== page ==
Radians & Degrees .

Date January 2006
Class Trigonometry
Teacher Janet Wineland

This semester I have a Trigonometry Class.  In the past, I have had a difficult time getting them to understand radian measurement.  This year I started the first day (we have 90 min. class periods) talking about the unit circle using degree measurement.  We discussed the 90, 180, 270 and 360-degree positions and the rotation of angles.  I then handed each student a piece of string, scissors and a paper with a circle drawn on it.  The circles were all different sizes and I have 32 students in this class so we had quite a variety.  I had them cut the string the length of the radius and use it to mark the circle all the way around.  I had a big circle at the front of the room for demonstration.  We talked about the circumference formula and managed to get pi and 2 pi marked on the circle.  All of a sudden they could see that pi was 3.12 of the radius’ they had marked on their circle.  The rest of the discussion followed smoothly.  We often switch back and forth between radian measure and degree measure and it is going great!  For the first few days I would hear comments between students like:  “3 rads – remember the yellow circle – that is close to pi “  or “5 rads is in the fourth quadrant”.
I thought this was a great way to introduce the idea of radian measurement.  I was real hesitant to do this with such a large class – but it couldn’t have gone any better!  That activity is in my lesson plans permanently.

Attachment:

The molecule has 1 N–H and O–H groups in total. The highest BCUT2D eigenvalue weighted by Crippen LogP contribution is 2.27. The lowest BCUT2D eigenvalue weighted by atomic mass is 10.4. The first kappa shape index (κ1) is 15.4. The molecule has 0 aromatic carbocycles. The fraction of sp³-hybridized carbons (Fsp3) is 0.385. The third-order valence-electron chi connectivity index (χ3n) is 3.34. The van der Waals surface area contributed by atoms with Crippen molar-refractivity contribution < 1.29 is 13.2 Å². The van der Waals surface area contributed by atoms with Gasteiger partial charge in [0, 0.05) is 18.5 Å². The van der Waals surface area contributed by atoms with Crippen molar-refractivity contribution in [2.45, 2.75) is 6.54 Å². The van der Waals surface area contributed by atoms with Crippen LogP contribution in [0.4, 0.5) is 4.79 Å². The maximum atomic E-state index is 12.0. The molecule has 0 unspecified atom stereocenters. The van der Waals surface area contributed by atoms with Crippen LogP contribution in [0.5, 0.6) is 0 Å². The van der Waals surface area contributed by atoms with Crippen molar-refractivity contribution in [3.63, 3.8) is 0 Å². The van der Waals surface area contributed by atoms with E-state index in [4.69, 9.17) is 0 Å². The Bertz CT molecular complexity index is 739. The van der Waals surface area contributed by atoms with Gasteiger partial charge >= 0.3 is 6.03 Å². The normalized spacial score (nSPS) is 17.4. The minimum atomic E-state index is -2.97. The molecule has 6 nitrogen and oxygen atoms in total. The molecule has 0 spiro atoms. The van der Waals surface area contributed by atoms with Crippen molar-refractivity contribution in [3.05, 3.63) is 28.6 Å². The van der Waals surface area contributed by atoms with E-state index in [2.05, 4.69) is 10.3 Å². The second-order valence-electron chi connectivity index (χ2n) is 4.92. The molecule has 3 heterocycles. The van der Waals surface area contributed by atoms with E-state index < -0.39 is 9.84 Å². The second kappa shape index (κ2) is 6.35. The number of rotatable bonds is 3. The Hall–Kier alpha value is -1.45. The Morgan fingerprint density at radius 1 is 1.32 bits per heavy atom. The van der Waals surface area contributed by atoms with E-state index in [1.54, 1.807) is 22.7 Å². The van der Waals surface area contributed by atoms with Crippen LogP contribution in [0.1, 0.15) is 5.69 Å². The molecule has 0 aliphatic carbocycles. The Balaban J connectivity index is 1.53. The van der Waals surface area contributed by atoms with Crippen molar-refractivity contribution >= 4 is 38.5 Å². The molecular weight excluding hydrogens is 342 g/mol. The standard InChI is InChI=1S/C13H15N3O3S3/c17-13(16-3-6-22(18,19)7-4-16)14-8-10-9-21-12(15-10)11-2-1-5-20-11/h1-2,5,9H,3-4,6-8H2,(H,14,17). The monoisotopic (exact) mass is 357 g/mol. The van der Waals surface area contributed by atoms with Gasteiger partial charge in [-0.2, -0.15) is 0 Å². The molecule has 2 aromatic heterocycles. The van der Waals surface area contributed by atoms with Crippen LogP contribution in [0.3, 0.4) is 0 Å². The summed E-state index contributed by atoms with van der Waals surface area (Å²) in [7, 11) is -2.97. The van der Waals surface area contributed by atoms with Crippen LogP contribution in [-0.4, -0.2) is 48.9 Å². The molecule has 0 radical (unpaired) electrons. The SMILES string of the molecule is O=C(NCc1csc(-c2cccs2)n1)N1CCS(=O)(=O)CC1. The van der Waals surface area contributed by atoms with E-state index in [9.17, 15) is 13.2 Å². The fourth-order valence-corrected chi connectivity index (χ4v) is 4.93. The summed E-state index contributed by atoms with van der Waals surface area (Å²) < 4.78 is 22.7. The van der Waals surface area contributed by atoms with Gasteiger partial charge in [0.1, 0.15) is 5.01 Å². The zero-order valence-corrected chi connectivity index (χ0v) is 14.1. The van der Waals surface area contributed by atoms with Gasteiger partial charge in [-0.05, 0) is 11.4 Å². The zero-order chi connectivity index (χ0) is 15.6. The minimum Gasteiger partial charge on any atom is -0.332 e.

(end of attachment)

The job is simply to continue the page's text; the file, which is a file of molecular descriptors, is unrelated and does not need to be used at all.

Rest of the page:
Date Sept. 2005
Class applied trigonometry
Teacher Ray Weier

We had been working the previous class period with measuring angles in degrees and how to convert from decimal degrees to degree minute second form. 

During this lesson, I introduced the concept of radian measure.  I used the top of an ice cream bucket for my circle and then using pieces of yarn equal in length to the radius of my circle I demonstrated and then had them try to see how many of these radii they were able to wrap around the circle.  Most came up the answer that there were a “little more than 6” of them.  I then demonstrated to them algebraically that there were actually 2p radians needed to go entirely around the circle.

We then looked at formulas for converting from degrees to radians and also from radians to degrees.  As a way to help them remember the conversion formulas, I then gave them a worksheet.

We went through coding in the first program together with each student using his/her own calculator.  Most of the students had never typed in a program on a calculator before, but we took our time and everyone seemed to pick the keystrokes up pretty quickly.  I think that having them actually see the program code helped them to see why you need to use variables in mathematics sometimes.

Using the first program as a guide, they all were able to write the code for the second program quite easily.  They also did not have too much difficulty entering the second program on the calculators and all were able to get their programs debugged and running.

We did have a discussion about what we should use for test data for each program and the importance of using test data.

Overall, I think that the activity went well.  I really feel that it is good to have the students write calculator programs from time to time since it causes them to use logical thinking skills and gives them experience working with the concept of variables.